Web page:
07/23/2013 12:15 EDT | Updated 09/22/2013 05:12 EDT

A Floody Reminder


It was just two weeks ago that I was sitting innocently on the couch in my front room working away on my laptop when I noticed the room drop into an eerie darkness. I clicked on the lamp next to me and wondered how it could've gotten so late so quickly. But alas, it was only 4:30 p.m., the sky was black-ish purple, and I knew something wasn't right.

The rain began to slash into my windows sideways. I ran around playing catch-up on all the already soaked ledges. Soon a knock on my back door notified me that my landlords were downstairs dealing with flooding and needed to get into my storage space where the drain is housed. Great.

Toronto was slammed with heavy storms and flash floods that afternoon. Those in the thick of it were either soaked or stranded in buildings, trains, and their cars if they didn't already abandon ship. Much of the transit system shut down, power was out across the city. There was even an unmanned Ferrari floating expensively down on King Street. It was like the apocalypse had come down upon us.

After the floods receded I surveyed the damage in my storage unit. Most of my stuff was on shelves but a few boxes and a mattress looked to have taken the brunt of it. I chucked a few things around in frustration, mostly grossed out by the nature of the stuff that might have been coming up from the drain. Suddenly I had a flashback to my youth.

It was 1996 and our family was living in Manila, The Philippines. We stood on our porch and watched the giant mango tree outside heave in the angry typhoon. The streets were turning into rivers; floods up to your waist were frequent in rainy season. My dad, who was out doing mission work in squatter areas every day, still hadn't come home. Hours passed. We didn't have cell phones or even beepers -- no way to communicate. We waited.

After what seemed like a lifetime, there he was at the door, wet and reeking of sewage. While wading through the street he had slipped into an open manhole. It almost swallowed him whole but he clung to the edge. He managed to crawl out against a current and trudge home through the swamp of garbage and sewage spillover.

I'll never forget his damp, moldy shoes under the staircase for weeks following. A slightly traumatic experience for a young Canadian girl but at the end of the day, I knew my dad had a place to come home to where he could remove his sewage-y shoes and get clean and dry off.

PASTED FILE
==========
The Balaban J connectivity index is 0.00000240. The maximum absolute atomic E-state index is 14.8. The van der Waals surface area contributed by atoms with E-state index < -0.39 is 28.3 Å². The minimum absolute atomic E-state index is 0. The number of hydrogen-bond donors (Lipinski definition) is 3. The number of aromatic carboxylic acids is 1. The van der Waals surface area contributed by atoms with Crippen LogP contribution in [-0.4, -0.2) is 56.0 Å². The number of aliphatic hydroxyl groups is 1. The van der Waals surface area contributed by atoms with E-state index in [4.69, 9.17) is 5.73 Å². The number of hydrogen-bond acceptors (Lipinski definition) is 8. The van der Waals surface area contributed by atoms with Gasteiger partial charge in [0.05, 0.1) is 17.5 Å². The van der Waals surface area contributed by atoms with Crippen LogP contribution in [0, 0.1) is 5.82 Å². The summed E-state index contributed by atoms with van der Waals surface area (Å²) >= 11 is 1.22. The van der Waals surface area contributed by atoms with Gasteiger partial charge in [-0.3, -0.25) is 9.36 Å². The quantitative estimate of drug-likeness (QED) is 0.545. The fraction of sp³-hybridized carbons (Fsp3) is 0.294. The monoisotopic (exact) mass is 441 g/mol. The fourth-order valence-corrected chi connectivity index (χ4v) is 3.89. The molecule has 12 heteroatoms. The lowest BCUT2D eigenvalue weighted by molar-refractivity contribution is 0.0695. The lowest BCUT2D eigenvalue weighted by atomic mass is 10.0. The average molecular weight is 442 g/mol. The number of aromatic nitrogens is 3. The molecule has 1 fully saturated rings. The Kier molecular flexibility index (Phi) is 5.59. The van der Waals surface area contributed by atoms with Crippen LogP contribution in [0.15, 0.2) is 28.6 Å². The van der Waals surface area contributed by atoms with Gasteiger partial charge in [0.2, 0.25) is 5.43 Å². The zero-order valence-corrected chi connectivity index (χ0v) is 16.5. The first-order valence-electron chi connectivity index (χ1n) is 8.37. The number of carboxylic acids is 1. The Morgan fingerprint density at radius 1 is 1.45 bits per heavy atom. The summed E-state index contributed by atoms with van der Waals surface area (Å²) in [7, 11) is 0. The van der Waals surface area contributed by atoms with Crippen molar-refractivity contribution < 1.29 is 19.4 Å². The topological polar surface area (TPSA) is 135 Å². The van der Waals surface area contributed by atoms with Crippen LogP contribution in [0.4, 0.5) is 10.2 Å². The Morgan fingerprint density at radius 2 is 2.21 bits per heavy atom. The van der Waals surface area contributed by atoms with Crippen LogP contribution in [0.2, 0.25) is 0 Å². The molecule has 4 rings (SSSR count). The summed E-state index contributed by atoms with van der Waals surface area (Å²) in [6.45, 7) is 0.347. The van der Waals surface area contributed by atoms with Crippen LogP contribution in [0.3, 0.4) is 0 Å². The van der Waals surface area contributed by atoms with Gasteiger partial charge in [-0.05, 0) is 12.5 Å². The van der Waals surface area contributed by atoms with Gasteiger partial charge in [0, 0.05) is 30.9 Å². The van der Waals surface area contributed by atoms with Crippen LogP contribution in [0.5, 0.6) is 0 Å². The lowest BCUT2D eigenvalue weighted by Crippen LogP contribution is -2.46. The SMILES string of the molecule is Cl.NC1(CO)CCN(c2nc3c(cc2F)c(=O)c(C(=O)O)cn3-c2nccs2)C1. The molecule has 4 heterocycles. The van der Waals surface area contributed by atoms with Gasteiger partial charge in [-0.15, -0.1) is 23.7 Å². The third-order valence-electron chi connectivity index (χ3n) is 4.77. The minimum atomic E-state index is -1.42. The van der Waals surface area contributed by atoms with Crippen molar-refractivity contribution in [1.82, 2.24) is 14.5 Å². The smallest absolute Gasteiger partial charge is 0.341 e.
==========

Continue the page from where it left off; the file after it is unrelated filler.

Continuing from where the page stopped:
The trains in Toronto would run again, my storage unit would dry out. The stranded denizens of Toronto would get home. The Ferrari owner would probably just get another Ferrari. But not all would be settled in the world.

Amid our flooding chaos I couldn't stop thinking about my trip back to the Philippines with World Vision Canada in 2010. I remember we walked through one of the large slums, Baseco, where 60,000 people live on reclaimed ocean. It was not even rainy season, it was a hot, sunny day but even then most of the area was flooded because of its proximity to sea level. I peeked into some of the shanty homes as we passed through; beds were propped up out of the pools of putrid water. Locals waded through as though it were just a part of every day life. It was.


I watched a father wade his neatly uniformed daughter on his shoulders across one of the swamps, put her down carefully on the other side and help her put her shoes on before sending her off to school. She was one of the sponsored children in the community, but not all the children were so lucky.

These families simply can't afford school for their kids, and it is not covered by the government, so everyone in the family must work when they're able to survive, whether it's rag picking, begging, sweat shops, mining, drugs, or even worse, sexually exploitative work. Children are forced into dangerous, dirty, degrading work as a result of the conditions they were born into and don't have the same pleasures that we do to come home to at the end of their day. This work interferes with their access to education so the vicious cycle is destined to continue for many of them.

The flood we had here in Toronto was expensive and annoying for many Torontonians. We were put out for a day but we will likely forget and move on in a matter of weeks if we haven't already. I'm writing this piece to put out a small reminder that what we experienced for a day was just a sliver of what millions deal with every day, with no end in sight. It's hard to imagine our own kids being forced into dangerous work, never even knowing how to write their own name, but many are, coming from circumstances like these.

Working with World Vision Canada has been a way for me to actively reflect on circumstances like these. I think it's good for us to be uncomfortable for that reason. If you are sensitive to these issues, there are a number of ways you can lend a hand through great organizations doing important work around the globe. After all, in one way or another, we're all in it together

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Toronto Storm 2013